In addition to the external façade lighting, the team chose to make a feature of the three new chimneys that sit at roof level towards the back of the building. Clad in red-brick, the base of each chimney is washed at night with a soft red glow using miniature LED spotlights from Mike Stoane Lighting, sitting on concrete pedestals at roof level. It is a discreet effect that becomes visible at night from different viewpoints along Hope Street in Liverpool.

Mike Stoane Lighting was also approached by Fordham for the interior spaces. The architect wanted to keep the interior lighting very simple, but also very quirky and unique to the project. Many of the spaces had exposed concrete ceilings, introducing quite an industrial feel to the interior architecture. The architect was keen to introduce a family of fixtures with a variety of mountings and fixing details to add to this, with an emphasis on detail but without making things too technical.
Having seen some of Mike Stoane Lighting’s custom fixtures on previous projects and with their keen eye for detail, it was an obvious choice for the Everyman theatre.

Keeping things as simple as possible and within the constraints of a restricted budget, it was decided that mains voltage LED A-lamps would fit the bill, creating a soft diffuse light but still allowing simple dimming - something of a risk in 2011, when the market was already saturated by new products from unknown lamp manufacturers, promising high efficacies and smooth dimming, but not always delivering. It was something of a learning curve to sort the wheat from the chaff, but by the time the fixtures were ordered, the best performing lamp had been chosen, using the DimTone Master LED lamp from Philips, which shifts to a warmer colour when dimmed.

The family of interior fixtures are based loosely around a simple lamp holder and copper coloured metal disc, either as a surface mounted option, or pendant fixture with braided cables. The exception to this is downstairs in the basement, where things get a lot more fun. Haworth Tompkins was challenged with designing a new bistro that matched the charm and popularity of the original. The old bistro was very much a popular local haunt and it was important not to lose its personality with the new design. “Steve Tompkins came up with the original idea to introduce a raising and lowering mechanism for the fixtures in the new bistro, and it was our job to find a way to make this work,” said Fordham.

Mike Stoane Lighting was able to advise on the best choice of materials for the fixtures that could meet the budget and the architect’s expectations. Each fixture is suspended on a braided electrical cable via a simple pulley system across the ceiling, to a set of copper counter weights that hang close to the light wells on one side of the space. The height of the fixtures can be manually adjusted to create an extra level of intimacy, with a system of limiters to make sure that the system remains safe. DHA Designs added a concealed strip of warm white linear LED along the edge of each of the light wells so that they appear to glow at night.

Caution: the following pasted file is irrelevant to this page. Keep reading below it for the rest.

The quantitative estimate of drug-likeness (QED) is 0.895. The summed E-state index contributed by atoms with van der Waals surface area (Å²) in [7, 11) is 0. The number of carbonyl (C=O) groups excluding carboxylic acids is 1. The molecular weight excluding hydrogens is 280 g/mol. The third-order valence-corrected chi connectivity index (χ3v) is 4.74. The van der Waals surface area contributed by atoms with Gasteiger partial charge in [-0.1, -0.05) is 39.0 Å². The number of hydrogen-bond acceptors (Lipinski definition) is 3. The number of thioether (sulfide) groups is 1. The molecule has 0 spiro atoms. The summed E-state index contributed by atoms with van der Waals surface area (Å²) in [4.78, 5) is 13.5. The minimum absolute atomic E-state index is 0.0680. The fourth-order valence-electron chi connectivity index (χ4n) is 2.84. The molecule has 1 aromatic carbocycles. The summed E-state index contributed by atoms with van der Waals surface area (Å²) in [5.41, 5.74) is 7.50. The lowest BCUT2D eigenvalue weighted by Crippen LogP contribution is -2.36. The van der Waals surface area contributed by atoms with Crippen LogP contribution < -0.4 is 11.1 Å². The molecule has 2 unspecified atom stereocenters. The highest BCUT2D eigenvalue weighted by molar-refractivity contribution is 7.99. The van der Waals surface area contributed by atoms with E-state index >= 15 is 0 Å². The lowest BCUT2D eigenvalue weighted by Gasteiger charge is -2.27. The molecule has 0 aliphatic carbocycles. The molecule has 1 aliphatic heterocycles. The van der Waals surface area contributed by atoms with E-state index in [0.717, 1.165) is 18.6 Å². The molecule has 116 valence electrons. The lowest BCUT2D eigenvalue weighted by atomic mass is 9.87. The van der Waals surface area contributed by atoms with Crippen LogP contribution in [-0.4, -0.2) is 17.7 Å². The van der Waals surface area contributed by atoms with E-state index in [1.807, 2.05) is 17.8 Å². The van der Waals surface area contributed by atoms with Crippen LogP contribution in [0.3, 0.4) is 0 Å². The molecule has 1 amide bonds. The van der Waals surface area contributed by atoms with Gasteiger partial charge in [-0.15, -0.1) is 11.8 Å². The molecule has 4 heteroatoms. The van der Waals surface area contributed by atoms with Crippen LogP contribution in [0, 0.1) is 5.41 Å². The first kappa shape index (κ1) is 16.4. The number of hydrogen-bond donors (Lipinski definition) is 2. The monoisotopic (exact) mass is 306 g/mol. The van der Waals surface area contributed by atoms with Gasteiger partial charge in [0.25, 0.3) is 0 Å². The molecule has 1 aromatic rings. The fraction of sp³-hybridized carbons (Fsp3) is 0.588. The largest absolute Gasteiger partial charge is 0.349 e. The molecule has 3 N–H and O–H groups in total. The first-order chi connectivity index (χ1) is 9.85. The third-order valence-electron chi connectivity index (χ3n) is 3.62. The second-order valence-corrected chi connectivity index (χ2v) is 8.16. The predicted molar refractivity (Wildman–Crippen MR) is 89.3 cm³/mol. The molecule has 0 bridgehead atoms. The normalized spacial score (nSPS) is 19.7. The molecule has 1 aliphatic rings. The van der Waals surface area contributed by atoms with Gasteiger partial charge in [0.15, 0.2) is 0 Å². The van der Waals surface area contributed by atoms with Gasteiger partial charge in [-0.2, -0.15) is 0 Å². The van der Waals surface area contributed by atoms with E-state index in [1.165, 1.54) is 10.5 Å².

DHA Designs was also asked to consider re-using some of the theatre’s old lighting stock in the front of house spaces - as a lighting feature but with some functionality. “The architect was very keen on the look of these fixtures, but well aware that they needed to be brought up to date regarding lamp technology to make them a viable addition to a permanent lighting scheme,” said Fordham.

Testament to what the RIBA Award means to the Everyman, commenting - through the theatre’s website - on Haworth Tompkins involvement in the rebuild, Artistic Director Gemma Bodinetz and Executive Director Deborah Aydon are quoted: “We’re thrilled to have won this most prestigious of awards. The Everyman was built with humanity at its heart, an intent embodied by the 105 people of Liverpool on its façade. Haworth Tompkins has delivered us a building that is sustainable, technically first rate and with unparalleled levels of accessibility for a theatre.

On a small site with many competing needs and technical necessities they overcame every challenge with zeal and imagination to create something that is as beautiful as it is functional.

“But most of all they have transformed a building that lacked so much, into a building that embodies what the Everyman’s ethos has always been: world-class theatre in our auditorium, nurturing new writing, great food in convivial spaces, and somewhere for young people to dream of a future where nothing is impossible. Ten years ago when we embarked on this journey with Haworth Tompkins we could never have imagined it would end in winning the RIBA Stirling Prize: they have designed a building that supplies joy beyond expectation to every visitor and those of us lucky enough to work here.”